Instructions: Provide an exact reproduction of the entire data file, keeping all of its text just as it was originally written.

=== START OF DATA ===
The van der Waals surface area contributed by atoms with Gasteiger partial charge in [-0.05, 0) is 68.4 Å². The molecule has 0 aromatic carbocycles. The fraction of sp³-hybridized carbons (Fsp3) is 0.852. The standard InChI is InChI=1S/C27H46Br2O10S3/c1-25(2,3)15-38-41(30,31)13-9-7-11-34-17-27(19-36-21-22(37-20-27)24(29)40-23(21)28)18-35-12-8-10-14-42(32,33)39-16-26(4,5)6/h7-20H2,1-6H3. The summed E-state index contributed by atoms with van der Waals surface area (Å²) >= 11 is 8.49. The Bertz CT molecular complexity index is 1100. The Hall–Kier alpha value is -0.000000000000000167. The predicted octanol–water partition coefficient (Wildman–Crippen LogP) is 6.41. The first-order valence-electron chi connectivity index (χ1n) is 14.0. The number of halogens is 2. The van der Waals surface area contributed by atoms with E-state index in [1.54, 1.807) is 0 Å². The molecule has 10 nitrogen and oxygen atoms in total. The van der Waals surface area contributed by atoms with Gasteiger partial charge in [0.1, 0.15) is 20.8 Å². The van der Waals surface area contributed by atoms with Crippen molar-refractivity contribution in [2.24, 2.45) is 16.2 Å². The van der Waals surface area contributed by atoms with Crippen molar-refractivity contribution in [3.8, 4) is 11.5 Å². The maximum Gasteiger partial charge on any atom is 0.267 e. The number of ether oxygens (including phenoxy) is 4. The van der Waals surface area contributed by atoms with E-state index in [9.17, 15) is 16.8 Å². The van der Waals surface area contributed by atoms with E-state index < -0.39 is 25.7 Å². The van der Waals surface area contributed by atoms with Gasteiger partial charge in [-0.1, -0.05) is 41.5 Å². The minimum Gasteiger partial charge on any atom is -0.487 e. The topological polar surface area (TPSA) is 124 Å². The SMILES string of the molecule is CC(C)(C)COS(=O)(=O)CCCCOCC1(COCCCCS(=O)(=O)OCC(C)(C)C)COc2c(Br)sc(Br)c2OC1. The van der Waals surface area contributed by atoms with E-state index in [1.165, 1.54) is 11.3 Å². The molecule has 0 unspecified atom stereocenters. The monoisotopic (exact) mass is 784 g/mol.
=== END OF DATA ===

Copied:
The van der Waals surface area contributed by atoms with Gasteiger partial charge in [-0.05, 0) is 68.4 Å². The molecule has 0 aromatic carbocycles. The fraction of sp³-hybridized carbons (Fsp3) is 0.852. The standard InChI is InChI=1S/C27H46Br2O10S3/c1-25(2,3)15-38-41(30,31)13-9-7-11-34-17-27(19-36-21-22(37-20-27)24(29)40-23(21)28)18-35-12-8-10-14-42(32,33)39-16-26(4,5)6/h7-20H2,1-6H3. The summed E-state index contributed by atoms with van der Waals surface area (Å²) >= 11 is 8.49. The Bertz CT molecular complexity index is 1100. The Hall–Kier alpha value is -0.000000000000000167. The predicted octanol–water partition coefficient (Wildman–Crippen LogP) is 6.41. The first-order valence-electron chi connectivity index (χ1n) is 14.0. The number of halogens is 2. The van der Waals surface area contributed by atoms with E-state index in [1.54, 1.807) is 0 Å². The molecule has 10 nitrogen and oxygen atoms in total. The van der Waals surface area contributed by atoms with Gasteiger partial charge in [0.1, 0.15) is 20.8 Å². The van der Waals surface area contributed by atoms with Crippen molar-refractivity contribution in [2.24, 2.45) is 16.2 Å². The van der Waals surface area contributed by atoms with Crippen molar-refractivity contribution in [3.8, 4) is 11.5 Å². The maximum Gasteiger partial charge on any atom is 0.267 e. The number of ether oxygens (including phenoxy) is 4. The van der Waals surface area contributed by atoms with E-state index in [9.17, 15) is 16.8 Å². The van der Waals surface area contributed by atoms with E-state index < -0.39 is 25.7 Å². The van der Waals surface area contributed by atoms with Gasteiger partial charge in [-0.1, -0.05) is 41.5 Å². The minimum Gasteiger partial charge on any atom is -0.487 e. The topological polar surface area (TPSA) is 124 Å². The SMILES string of the molecule is CC(C)(C)COS(=O)(=O)CCCCOCC1(COCCCCS(=O)(=O)OCC(C)(C)C)COc2c(Br)sc(Br)c2OC1. The van der Waals surface area contributed by atoms with E-state index in [1.165, 1.54) is 11.3 Å². The molecule has 0 unspecified atom stereocenters. The monoisotopic (exact) mass is 784 g/mol.